Indiana University is dealing with a mumps outbreak — and most cases are linked to a fraternity

The mumps virus. While the US grapples with a measles outbreak unlike any we've seen in decades, Indiana University has a different problem on its hands: mumps.

While the US grapples with a measles outbreak unlike any we’ve seen in decades, Indiana University has a different problem on its hands: mumps.

At least 16 cases have been reported at the Bloomington campus since February 12, IU spokesman Chuck Carney said Thursday.

Nine of those cases have been linked to a single fraternity — the patients were either members of the fraternity, or had visited the fraternity house.

IU is not identifying the fraternity, to protect its privacy.

Carney said while mumps outbreaks are unusual at IU, the campus did have another spate of mumps in 2016.

“All of our students are required to have two MMR (measles, mumps and rubella) vaccines by their second semester, with an exemption for religious reasons available,” Carney said.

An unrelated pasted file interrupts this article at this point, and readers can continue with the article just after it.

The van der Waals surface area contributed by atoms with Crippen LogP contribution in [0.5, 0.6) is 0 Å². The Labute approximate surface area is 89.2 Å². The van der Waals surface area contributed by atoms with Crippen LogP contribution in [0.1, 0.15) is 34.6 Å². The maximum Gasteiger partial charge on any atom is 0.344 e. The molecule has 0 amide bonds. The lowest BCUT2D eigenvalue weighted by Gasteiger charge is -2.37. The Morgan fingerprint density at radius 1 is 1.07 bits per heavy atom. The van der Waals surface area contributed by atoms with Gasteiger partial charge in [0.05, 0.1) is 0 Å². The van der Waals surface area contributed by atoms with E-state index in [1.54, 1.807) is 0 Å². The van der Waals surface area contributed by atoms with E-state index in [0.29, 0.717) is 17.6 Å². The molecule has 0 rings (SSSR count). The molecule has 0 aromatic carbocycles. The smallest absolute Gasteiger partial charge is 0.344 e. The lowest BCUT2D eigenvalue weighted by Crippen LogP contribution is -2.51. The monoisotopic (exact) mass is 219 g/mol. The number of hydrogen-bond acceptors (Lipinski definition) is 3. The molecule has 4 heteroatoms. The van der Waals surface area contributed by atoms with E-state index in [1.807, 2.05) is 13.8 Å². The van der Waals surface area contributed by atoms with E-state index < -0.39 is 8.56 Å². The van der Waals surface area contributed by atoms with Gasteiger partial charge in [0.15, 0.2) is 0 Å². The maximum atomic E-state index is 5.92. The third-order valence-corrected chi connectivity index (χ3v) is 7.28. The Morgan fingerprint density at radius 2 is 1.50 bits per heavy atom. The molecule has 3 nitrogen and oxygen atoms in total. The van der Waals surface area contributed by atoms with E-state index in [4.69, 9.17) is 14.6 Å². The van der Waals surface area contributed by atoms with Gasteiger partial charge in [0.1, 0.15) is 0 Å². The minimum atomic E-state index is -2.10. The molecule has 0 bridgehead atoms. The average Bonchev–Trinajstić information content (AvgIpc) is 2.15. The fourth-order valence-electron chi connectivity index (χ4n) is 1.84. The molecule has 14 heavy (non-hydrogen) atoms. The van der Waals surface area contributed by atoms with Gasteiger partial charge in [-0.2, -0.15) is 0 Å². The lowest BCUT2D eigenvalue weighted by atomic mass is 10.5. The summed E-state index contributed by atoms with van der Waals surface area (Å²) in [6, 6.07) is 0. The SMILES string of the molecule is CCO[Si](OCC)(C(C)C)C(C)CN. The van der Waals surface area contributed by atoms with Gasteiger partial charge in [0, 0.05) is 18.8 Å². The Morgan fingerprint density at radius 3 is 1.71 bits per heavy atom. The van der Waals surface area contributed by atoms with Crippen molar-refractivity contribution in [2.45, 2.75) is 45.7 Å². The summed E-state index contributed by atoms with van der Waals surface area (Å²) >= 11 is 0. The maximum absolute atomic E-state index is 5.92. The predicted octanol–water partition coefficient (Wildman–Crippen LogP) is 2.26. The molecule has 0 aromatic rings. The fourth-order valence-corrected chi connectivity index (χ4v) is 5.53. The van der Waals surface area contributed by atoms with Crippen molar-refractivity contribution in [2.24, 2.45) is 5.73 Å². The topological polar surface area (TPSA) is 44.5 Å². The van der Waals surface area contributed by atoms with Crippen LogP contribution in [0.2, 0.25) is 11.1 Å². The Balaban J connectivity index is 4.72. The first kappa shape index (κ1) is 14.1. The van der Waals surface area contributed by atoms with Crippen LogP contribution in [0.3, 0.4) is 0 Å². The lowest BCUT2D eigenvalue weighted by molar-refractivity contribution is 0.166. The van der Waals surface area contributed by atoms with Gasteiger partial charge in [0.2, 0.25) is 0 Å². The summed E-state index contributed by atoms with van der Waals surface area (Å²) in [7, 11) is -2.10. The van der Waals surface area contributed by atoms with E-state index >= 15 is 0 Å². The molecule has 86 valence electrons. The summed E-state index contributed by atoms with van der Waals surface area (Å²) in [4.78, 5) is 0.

Across the country, measles and mumps cases have surged this year.

2019 has had the second-highest number of measles cases in the US in 25 years, at 555 cases. And the year isn’t even half over.

Mumps are also on the rise nationwide. The Centers for Disease Control and Prevention reported 426 cases this year as of March 29 — an increase of 275 cases in one month. Previously, the CDC reported 151 cases of mumps from January to the end of February.

While the two viral infections are similar, there are notable differences.

Measles and mumps are both preventable with MMR vaccines. Patients who get infected with either virus can suffer a fever, and, in rare cases, brain damage or death.

But while measles is most commonly associated with a rash that covers the entire body, mumps “is best known for the puffy cheeks and tender, swollen jaw that it causes,” the CDC said.

Mumps is spread through saliva or mucus by coughing, sneezing or talking. Sharing utensils or cups can also spread the infection, the CDC said.

It can also spread when an infected person touches items or surfaces that are then touched by someone else.

Notice: you are using an outdated browser. Microsoft does not recommend using IE as your default browser. Some features on this website, like video and images, might not work properly. For the best experience, please upgrade your browser.